What’s the purpose of Canadian Thanksgiving?
From The Canadian Encyclopedia:
The first Thanksgiving by Europeans in North America was held by Sir Martin Frobisher and his crew in the Eastern Arctic in 1578. They ate a meal of salt beef, biscuits and mushy peas to celebrate and give thanks for their safe arrival in what is now Nunavut. They celebrated Communion and formally expressed their thanks through the ship’s Chaplain, Robert Wolfall, who, according to explorer Richard Collinson, “made unto them a godly sermon, exhorting them especially to be thankefull to God for theyr strange and miraculous deliverance in those so dangerous places [sic].”Mills, David et al. “Thanksgiving in Canada”. The Canadian Encyclopedia, 05 July 2019, Historica Canada. https://www.thecanadianencyclopedia.ca/en/article/thanksgiving-day. Accessed 13 October 2019.
The article makes it clear that “Thanksgiving” has many meanings above and beyond harvest celebrations and Pilgrim landings. It’s a time to thank—god, or your lucky stars—for health and for survival, for whatever prosperity we have, for family and friends, for peace, for democracy and freedoms—for somehow muddling through this crazy life that is given to us.
In the past year I’ve survived fraudsters, tight finances, more crazy roommates and my sixty-fourth birthday, and somehow I just keep going.
I have good friends, resilience, a sharp mind, the music of Beethoven; memories both tender and terrible, all of which remind me I’ve had, and still have, a fairly extraordinary existence in one of the countries that’s most blessed with wealth and goodwill.
I’m gay, and I won’t be arrested or put to death for that. I could marry my partner, if I wanted to, and if I had a partner. I have food to eat, a place to live. I have skills that have directed my life down interesting pathways: playing the piano at a professional level, teaching music; actor and cabaret artist in London and Bonn and Amsterdam; shiatsu therapy/ bodywork/massage; photography and visual art; creative writing. On top of all that, most of the time I held down day jobs!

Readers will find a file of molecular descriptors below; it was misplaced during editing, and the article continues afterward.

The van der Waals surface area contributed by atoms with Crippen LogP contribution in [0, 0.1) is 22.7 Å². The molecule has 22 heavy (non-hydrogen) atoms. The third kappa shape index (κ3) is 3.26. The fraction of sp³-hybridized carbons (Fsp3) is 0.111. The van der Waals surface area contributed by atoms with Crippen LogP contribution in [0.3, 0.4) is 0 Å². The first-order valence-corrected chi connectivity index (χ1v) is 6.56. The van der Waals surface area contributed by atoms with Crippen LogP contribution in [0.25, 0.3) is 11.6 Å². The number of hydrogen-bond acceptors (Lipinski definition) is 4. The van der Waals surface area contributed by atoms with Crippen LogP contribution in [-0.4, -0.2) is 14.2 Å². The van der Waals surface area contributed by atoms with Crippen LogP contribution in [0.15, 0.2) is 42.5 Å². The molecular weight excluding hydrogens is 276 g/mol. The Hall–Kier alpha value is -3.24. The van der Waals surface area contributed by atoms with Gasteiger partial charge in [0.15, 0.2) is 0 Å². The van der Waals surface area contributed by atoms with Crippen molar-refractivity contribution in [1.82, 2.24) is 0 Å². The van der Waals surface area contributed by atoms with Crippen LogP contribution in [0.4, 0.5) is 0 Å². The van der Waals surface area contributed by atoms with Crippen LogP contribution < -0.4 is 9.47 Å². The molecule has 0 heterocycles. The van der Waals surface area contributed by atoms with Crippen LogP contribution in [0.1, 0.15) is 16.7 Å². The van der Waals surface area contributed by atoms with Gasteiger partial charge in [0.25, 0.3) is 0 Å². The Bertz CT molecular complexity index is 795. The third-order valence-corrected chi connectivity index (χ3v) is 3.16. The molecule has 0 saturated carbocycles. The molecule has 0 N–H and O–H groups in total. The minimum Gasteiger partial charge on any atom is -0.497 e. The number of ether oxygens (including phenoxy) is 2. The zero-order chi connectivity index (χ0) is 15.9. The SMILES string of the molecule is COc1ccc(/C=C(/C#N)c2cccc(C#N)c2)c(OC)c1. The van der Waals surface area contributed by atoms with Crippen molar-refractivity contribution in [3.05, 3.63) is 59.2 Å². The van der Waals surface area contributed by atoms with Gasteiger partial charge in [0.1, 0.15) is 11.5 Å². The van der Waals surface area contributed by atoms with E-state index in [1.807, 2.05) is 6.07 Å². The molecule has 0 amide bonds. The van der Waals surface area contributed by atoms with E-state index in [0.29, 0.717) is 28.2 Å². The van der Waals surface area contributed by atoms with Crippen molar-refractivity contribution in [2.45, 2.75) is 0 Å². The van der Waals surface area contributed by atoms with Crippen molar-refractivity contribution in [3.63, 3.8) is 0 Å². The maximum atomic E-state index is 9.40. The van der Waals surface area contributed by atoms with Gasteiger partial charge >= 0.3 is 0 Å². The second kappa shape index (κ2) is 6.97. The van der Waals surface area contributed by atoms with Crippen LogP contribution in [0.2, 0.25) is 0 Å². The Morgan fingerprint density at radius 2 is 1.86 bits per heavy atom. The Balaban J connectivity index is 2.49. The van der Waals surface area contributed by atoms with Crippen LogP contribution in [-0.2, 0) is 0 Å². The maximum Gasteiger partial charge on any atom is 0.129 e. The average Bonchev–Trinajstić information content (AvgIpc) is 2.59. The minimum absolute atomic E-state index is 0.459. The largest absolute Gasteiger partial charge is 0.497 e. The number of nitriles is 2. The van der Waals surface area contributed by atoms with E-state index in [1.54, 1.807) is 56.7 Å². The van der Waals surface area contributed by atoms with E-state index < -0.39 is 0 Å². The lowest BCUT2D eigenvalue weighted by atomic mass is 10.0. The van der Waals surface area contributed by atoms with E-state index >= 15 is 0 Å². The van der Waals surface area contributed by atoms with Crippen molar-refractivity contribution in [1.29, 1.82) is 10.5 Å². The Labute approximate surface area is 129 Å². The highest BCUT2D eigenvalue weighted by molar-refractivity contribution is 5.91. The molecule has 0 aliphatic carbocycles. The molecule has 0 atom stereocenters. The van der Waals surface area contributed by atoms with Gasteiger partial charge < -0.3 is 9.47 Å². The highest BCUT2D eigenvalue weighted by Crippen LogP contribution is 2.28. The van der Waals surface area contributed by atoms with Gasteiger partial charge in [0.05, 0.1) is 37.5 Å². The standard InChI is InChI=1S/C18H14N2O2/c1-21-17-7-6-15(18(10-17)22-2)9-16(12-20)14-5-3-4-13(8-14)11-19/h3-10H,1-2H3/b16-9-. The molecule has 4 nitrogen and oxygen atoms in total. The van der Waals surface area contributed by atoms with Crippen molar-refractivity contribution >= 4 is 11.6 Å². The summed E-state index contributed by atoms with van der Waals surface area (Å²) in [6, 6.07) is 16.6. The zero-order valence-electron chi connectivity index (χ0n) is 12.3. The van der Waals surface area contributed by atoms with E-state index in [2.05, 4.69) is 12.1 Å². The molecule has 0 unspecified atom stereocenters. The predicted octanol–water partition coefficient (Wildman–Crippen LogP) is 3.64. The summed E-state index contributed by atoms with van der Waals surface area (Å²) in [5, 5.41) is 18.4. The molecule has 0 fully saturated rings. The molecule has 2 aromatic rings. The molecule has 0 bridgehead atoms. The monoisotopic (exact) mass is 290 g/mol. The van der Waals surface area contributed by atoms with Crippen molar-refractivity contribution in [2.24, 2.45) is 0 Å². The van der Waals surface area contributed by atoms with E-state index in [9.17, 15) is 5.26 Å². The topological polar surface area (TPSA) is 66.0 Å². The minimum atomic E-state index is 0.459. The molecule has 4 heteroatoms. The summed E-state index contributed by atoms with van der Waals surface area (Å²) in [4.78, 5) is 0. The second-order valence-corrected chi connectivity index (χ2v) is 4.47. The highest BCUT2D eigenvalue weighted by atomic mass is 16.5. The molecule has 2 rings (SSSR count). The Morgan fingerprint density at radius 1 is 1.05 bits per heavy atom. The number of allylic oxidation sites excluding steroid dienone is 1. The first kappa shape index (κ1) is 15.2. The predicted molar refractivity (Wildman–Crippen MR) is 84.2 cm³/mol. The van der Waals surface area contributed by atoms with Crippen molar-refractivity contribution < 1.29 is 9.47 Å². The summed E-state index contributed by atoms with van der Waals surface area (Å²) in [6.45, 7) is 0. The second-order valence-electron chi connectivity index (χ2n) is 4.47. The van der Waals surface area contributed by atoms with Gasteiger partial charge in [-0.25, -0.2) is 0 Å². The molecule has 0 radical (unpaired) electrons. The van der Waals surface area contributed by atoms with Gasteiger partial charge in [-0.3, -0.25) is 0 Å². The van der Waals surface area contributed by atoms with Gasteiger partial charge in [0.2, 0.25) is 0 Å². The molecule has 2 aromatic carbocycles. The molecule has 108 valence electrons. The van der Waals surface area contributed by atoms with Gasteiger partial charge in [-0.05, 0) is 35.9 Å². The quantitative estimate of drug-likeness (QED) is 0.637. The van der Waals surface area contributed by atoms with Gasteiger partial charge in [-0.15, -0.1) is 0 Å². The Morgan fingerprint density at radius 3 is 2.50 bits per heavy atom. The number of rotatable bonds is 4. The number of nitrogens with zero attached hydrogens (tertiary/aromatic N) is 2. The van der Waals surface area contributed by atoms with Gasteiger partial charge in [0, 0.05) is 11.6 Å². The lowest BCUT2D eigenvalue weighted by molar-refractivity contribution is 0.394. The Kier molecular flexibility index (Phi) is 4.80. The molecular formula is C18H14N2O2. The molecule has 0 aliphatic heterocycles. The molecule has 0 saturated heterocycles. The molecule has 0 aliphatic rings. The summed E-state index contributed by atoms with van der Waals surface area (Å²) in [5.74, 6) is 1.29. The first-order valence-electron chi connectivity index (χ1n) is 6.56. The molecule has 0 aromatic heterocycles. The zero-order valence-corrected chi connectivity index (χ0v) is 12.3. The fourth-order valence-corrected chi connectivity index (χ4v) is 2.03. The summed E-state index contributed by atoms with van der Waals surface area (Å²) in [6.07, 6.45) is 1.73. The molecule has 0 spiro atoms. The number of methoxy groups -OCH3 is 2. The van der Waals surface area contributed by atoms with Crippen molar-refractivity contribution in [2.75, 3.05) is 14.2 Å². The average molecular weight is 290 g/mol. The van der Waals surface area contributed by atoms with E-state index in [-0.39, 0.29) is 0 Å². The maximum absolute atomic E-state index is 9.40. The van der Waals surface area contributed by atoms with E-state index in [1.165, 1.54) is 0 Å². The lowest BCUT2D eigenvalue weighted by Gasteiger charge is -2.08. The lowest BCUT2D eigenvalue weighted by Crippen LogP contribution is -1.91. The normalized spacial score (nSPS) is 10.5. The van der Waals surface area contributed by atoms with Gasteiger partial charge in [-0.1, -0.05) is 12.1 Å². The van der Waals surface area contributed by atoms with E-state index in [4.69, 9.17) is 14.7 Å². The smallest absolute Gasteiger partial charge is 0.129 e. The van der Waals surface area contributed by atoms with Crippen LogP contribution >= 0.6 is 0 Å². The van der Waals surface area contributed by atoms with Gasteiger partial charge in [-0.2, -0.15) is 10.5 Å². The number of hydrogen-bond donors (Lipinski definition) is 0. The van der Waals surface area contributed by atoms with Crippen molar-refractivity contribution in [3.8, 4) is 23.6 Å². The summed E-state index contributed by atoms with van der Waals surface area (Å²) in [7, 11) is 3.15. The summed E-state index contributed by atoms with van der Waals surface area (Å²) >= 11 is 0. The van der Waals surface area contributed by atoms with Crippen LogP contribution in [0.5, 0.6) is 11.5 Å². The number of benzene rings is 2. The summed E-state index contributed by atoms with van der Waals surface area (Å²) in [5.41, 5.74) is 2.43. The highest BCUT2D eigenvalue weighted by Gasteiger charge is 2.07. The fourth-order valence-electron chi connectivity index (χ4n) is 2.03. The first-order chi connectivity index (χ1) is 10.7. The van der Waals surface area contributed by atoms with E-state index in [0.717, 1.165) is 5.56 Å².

And I’m sixty-four and still look good enough that people don’t run from me, screaming.
I spend far too much time complaining, going over old hurts, nursing my wounds, worrying, regretting. Thanksgiving is a time to recall that much of life is in the attitude we take, simplistic though it sounds.
In Québec, Thanksgiving is celebrated much less than in other provinces of Canada, given the Protestant and Anglo origins of the holiday. The Québec version of Thanksgiving is “Action de grâce.” This is a beautiful rendering, which reminds me that grace means to be given something for no reason and that to be gracious means in part to be generous, munificent. Grace is a gift we don’t deserve, providence, safety that we didn’t earn. Grace means to be an infant again, held protectively; to dive off the pier and trust the waves to catch us.
Twyla Tharp, the American choreographer, thinks that you can create luck. The way to do this, she states, is to be generous. When you’re generous, you’re someone else’s good luck! Without watching and waiting for it, you can be certain one day that generosity will return to you. I find this a lovely concept.
Be generous! Not just with money. With time, with love, with listening, with sharing a meal, with advice and mentoring, with commitment.
This Thanksgiving, give a thought to the refugees of the world: the homeless, hungry and displaced, who are suffering because of wars, famines and natural disasters.
That we are not refugees is an accident of birth, statistically improbable.
Yet here we are.